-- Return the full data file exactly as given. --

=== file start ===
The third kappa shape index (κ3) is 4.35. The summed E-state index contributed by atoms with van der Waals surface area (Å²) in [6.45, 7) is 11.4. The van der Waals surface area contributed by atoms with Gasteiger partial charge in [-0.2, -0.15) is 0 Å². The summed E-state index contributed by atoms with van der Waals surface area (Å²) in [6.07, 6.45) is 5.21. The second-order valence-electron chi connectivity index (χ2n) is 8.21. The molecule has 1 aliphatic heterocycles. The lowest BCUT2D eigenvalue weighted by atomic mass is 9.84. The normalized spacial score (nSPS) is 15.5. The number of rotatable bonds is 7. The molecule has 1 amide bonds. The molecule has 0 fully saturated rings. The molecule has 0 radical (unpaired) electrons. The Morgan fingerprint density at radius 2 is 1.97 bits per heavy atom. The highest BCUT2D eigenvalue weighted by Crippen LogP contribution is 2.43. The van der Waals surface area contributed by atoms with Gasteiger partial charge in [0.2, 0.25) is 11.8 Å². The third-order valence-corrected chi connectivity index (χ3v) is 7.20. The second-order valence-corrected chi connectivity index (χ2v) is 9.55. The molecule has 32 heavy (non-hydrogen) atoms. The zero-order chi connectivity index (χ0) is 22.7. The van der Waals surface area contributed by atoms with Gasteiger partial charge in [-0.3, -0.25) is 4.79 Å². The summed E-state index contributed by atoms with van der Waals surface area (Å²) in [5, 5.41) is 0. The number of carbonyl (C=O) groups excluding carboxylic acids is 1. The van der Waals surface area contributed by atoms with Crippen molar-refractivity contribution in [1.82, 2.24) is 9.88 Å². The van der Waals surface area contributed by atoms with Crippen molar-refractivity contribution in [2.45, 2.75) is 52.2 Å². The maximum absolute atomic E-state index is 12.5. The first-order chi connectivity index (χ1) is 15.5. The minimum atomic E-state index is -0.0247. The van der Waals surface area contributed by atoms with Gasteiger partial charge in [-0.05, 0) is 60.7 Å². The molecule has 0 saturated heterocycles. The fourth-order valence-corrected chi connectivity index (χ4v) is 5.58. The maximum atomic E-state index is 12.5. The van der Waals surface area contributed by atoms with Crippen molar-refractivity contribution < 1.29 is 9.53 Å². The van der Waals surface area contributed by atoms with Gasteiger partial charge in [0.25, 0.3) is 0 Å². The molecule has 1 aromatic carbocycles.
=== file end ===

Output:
The third kappa shape index (κ3) is 4.35. The summed E-state index contributed by atoms with van der Waals surface area (Å²) in [6.45, 7) is 11.4. The van der Waals surface area contributed by atoms with Gasteiger partial charge in [-0.2, -0.15) is 0 Å². The summed E-state index contributed by atoms with van der Waals surface area (Å²) in [6.07, 6.45) is 5.21. The second-order valence-electron chi connectivity index (χ2n) is 8.21. The molecule has 1 aliphatic heterocycles. The lowest BCUT2D eigenvalue weighted by atomic mass is 9.84. The normalized spacial score (nSPS) is 15.5. The number of rotatable bonds is 7. The molecule has 1 amide bonds. The molecule has 0 fully saturated rings. The molecule has 0 radical (unpaired) electrons. The Morgan fingerprint density at radius 2 is 1.97 bits per heavy atom. The highest BCUT2D eigenvalue weighted by Crippen LogP contribution is 2.43. The van der Waals surface area contributed by atoms with Gasteiger partial charge in [0.2, 0.25) is 11.8 Å². The third-order valence-corrected chi connectivity index (χ3v) is 7.20. The second-order valence-corrected chi connectivity index (χ2v) is 9.55. The molecule has 32 heavy (non-hydrogen) atoms. The zero-order chi connectivity index (χ0) is 22.7. The van der Waals surface area contributed by atoms with Gasteiger partial charge in [-0.3, -0.25) is 4.79 Å². The summed E-state index contributed by atoms with van der Waals surface area (Å²) in [5, 5.41) is 0. The number of carbonyl (C=O) groups excluding carboxylic acids is 1. The van der Waals surface area contributed by atoms with Crippen molar-refractivity contribution in [1.82, 2.24) is 9.88 Å². The van der Waals surface area contributed by atoms with Crippen molar-refractivity contribution in [2.45, 2.75) is 52.2 Å². The maximum absolute atomic E-state index is 12.5. The first-order chi connectivity index (χ1) is 15.5. The minimum atomic E-state index is -0.0247. The van der Waals surface area contributed by atoms with Gasteiger partial charge in [-0.05, 0) is 60.7 Å². The molecule has 0 saturated heterocycles. The fourth-order valence-corrected chi connectivity index (χ4v) is 5.58. The maximum atomic E-state index is 12.5. The van der Waals surface area contributed by atoms with Crippen molar-refractivity contribution < 1.29 is 9.53 Å². The van der Waals surface area contributed by atoms with Gasteiger partial charge in [0.25, 0.3) is 0 Å². The molecule has 1 aromatic carbocycles.